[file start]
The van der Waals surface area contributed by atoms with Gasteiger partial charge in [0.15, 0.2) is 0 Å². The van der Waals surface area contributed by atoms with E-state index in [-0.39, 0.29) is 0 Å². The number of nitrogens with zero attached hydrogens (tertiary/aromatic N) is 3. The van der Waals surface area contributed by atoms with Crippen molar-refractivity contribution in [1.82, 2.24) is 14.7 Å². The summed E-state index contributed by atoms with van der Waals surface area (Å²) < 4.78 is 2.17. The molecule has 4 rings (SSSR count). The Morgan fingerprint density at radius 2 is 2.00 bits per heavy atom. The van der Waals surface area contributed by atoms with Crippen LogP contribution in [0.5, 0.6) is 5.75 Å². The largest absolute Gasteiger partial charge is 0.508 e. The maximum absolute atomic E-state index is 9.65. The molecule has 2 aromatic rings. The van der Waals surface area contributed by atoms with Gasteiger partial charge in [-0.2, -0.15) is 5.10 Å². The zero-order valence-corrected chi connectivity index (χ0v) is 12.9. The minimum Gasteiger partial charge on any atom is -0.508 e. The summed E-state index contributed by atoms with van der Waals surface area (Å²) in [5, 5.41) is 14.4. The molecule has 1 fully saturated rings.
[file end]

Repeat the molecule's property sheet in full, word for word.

The van der Waals surface area contributed by atoms with Gasteiger partial charge in [0.15, 0.2) is 0 Å². The van der Waals surface area contributed by atoms with E-state index in [-0.39, 0.29) is 0 Å². The number of nitrogens with zero attached hydrogens (tertiary/aromatic N) is 3. The van der Waals surface area contributed by atoms with Crippen molar-refractivity contribution in [1.82, 2.24) is 14.7 Å². The summed E-state index contributed by atoms with van der Waals surface area (Å²) < 4.78 is 2.17. The molecule has 4 rings (SSSR count). The Morgan fingerprint density at radius 2 is 2.00 bits per heavy atom. The van der Waals surface area contributed by atoms with Crippen LogP contribution in [0.5, 0.6) is 5.75 Å². The largest absolute Gasteiger partial charge is 0.508 e. The maximum absolute atomic E-state index is 9.65. The molecule has 2 aromatic rings. The van der Waals surface area contributed by atoms with Gasteiger partial charge in [-0.2, -0.15) is 5.10 Å². The zero-order valence-corrected chi connectivity index (χ0v) is 12.9. The minimum Gasteiger partial charge on any atom is -0.508 e. The summed E-state index contributed by atoms with van der Waals surface area (Å²) in [5, 5.41) is 14.4. The molecule has 1 fully saturated rings.